Chris Silver Smith at State Of Search

State Of Search 2015: Chris Silver Smith

The following is a live blog from State Of Search. Please pardon any typos or grammar issues as we really didn’t have time for much proofing between sessions.

Chris Silver Smith at State Of Search

Chris Silver Smith from Argent Media takes the stage to chat Local SEO for Multi-Location businesses.

He begins with a list of the key Google-confirmed metrics:

  • Keywords in business name
  • Keywords on sites
  • Business category match
  • Radius from city centroid
  • City/ZIP
  • Users geolocation
  • Relative popularity
  • PageRank

Constellation of Local SEO

  • Classic onsite
  • Business data concordance
  • Local citation
  • Review and ratings
  • Social

To confirm classic SEO we can see sites with strong title tags having Google y Business listings appear in the snack-pack with otherwise inferior signals. He includes keyword density/relevant and anchor in inlinks to site.

Looking at Caliber Collision we see solid onsite with map and anchor links to key internals. On their individual location we’re seeing:

  • Title starts with location and keywords
  • Description optimized
  • H1 optimized
  • Keyword density reinforces location and topical relevance

Common Issues With Locator Pages

  • number of links to locator page and to locations
  • No individual profile
  • Info embedded in a map

Listing Data is critical. We’ve heard it in other sessions and we’ll hear it again because it’s so important. Insuring the citation data (NAP) is consistent across sites. is a good tool according to Chris.

Local Search Ecosystem

Top aggregators are:

Unorthodox citation sources …

Here Chris talks about Wikipedia if you have something like an old building that warrants a write-up, WiFi hotspot listings, Geocaching locations, etc., Chamber of Commerce, Pressed penny machines, ATM locations, Webcams, Local charities (soccer, food banks, etc)

He goes on to discuss reviews and their impact on SEO. While we see a correlation between high rankings and good reviews this may well be coincidence and not causality in many cases. It is a confirmed factor however poorly reviewed sites (or non-reviewed) can get good rankings organically.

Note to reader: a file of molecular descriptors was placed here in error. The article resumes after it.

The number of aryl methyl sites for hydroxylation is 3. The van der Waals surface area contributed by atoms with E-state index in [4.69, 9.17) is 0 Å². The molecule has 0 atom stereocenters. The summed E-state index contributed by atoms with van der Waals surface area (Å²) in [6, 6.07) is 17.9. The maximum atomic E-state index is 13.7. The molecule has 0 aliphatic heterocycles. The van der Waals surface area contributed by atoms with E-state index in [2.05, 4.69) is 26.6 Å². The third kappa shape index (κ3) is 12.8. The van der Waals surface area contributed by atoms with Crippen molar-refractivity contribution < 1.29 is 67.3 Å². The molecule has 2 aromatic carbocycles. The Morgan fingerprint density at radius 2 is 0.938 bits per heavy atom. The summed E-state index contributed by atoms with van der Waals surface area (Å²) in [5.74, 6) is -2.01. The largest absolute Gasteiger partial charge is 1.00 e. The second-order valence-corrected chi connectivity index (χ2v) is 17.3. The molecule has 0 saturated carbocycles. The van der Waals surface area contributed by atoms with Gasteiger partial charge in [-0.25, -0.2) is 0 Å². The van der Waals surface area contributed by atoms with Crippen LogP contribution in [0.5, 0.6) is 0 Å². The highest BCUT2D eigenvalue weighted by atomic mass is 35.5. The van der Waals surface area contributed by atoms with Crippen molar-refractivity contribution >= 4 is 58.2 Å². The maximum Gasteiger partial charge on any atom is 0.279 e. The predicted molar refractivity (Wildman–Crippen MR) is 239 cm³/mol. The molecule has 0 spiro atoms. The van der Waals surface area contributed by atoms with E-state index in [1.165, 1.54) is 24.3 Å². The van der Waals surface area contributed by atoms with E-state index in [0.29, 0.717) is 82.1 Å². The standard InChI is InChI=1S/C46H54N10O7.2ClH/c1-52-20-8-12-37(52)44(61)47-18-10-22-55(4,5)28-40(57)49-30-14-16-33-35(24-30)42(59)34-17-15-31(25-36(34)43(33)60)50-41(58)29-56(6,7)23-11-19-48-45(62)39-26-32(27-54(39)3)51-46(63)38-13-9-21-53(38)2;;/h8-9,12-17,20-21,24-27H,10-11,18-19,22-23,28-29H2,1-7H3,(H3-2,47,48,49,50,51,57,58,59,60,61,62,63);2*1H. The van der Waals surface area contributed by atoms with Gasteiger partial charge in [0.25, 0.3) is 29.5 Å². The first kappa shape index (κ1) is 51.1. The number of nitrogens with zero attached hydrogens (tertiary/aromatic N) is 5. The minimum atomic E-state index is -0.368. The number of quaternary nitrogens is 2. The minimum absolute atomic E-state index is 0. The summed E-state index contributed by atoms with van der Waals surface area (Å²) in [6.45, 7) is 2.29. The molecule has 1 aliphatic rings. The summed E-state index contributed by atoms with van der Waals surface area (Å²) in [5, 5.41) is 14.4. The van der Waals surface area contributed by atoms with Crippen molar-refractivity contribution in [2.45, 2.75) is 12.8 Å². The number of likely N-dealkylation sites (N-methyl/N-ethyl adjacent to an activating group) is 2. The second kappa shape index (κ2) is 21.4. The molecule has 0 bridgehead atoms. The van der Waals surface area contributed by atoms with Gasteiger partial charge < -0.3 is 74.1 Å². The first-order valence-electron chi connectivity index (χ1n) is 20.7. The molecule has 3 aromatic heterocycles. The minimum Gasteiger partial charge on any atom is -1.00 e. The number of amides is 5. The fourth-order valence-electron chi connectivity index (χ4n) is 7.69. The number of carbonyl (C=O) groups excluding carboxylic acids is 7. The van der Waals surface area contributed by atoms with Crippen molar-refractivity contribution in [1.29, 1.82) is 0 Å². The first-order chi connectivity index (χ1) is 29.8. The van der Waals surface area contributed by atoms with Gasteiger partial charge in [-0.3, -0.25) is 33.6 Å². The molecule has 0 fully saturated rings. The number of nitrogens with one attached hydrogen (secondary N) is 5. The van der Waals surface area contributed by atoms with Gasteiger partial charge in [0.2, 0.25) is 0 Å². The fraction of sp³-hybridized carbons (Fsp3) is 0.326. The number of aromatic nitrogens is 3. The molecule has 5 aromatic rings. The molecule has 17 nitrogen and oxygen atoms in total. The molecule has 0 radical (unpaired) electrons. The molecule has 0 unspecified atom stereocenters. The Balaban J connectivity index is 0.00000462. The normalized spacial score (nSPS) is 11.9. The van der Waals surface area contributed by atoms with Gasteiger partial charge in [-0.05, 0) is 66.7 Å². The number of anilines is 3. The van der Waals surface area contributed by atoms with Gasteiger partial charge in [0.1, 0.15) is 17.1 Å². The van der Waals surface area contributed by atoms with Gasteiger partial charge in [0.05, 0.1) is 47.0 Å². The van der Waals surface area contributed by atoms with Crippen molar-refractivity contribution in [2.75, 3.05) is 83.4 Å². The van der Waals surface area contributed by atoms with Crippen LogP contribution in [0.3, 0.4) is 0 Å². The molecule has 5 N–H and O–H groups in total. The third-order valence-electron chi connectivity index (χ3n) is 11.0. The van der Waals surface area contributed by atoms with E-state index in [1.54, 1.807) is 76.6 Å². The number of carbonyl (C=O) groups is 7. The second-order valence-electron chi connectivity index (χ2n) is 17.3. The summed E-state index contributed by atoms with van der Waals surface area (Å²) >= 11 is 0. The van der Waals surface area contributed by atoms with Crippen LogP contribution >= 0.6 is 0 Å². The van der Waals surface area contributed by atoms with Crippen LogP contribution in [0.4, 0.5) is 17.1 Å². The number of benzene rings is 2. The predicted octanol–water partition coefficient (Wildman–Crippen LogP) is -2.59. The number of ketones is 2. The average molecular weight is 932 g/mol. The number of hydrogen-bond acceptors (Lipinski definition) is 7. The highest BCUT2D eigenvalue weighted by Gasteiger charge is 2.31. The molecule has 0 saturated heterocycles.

Start with the top review sites (Yelp, FourSquare, etc.)

Also put time into niche directories related to what you do or your location.

BBB has increasing influence and while they’re late to the game they are doing it well.

Asking for reviews …

Yelp says not to ask for reviews. Chris thinks that’s going a bit too far but not paying or incentivizing a review is a clear violation and fraud.

There are services like DemandForce and CustomerLobby to solicit reviews after a client has used your services

Monitoring …

Keeping up with multi-locations is difficult. PlacesScout is his recommended tool for monitoring reviews from many locations.

Social Media …

Social media for multiple location can be difficult. The big question is whether to have one social account or many. If possible multiple accounts is best for reputation management but not always doable.

Whole Foods is a great template and they have individual social profiles for their locations. This also reinforces the activity around each location.

The National Parks Service is doing a great job. They have created full Twitter accounts for each park.

The social signals that matter in search are:

  • Followers
  • Influence
  • Updates
  • Interactions
  • Replies & Likes
  • Frequency

Semantic Markup is critical for social (Note: I missed this for a few days in a WordPress update and can assure you he’s right here).

New & Emerging

  • HTTPS (in the case of a tie – it’s the tie breaker)
  • Mobile-friendly design
  • City-specific top level domains may come up as an issue.
  • Maps

Post-show add-on: His slide deck

Chris Silversmith: Structure Local SEO from DFWSEM

Comments are closed.